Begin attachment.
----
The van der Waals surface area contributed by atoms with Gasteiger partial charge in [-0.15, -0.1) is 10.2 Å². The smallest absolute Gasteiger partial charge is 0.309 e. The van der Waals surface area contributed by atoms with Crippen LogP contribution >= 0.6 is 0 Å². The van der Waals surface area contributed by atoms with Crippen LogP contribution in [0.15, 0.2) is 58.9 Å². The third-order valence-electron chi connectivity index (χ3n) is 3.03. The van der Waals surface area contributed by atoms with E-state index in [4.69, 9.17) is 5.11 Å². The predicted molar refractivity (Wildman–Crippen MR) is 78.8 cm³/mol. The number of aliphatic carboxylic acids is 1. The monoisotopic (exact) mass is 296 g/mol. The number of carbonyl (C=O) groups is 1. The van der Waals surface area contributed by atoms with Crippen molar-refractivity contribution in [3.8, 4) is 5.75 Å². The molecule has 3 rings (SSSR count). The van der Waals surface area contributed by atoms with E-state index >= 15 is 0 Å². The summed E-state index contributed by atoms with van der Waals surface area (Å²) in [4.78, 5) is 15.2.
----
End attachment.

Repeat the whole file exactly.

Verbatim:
The van der Waals surface area contributed by atoms with Gasteiger partial charge in [-0.15, -0.1) is 10.2 Å². The smallest absolute Gasteiger partial charge is 0.309 e. The van der Waals surface area contributed by atoms with Crippen LogP contribution >= 0.6 is 0 Å². The van der Waals surface area contributed by atoms with Crippen LogP contribution in [0.15, 0.2) is 58.9 Å². The third-order valence-electron chi connectivity index (χ3n) is 3.03. The van der Waals surface area contributed by atoms with E-state index in [4.69, 9.17) is 5.11 Å². The predicted molar refractivity (Wildman–Crippen MR) is 78.8 cm³/mol. The number of aliphatic carboxylic acids is 1. The monoisotopic (exact) mass is 296 g/mol. The number of carbonyl (C=O) groups is 1. The van der Waals surface area contributed by atoms with Crippen molar-refractivity contribution in [3.8, 4) is 5.75 Å². The molecule has 3 rings (SSSR count). The van der Waals surface area contributed by atoms with E-state index >= 15 is 0 Å². The summed E-state index contributed by atoms with van der Waals surface area (Å²) in [4.78, 5) is 15.2.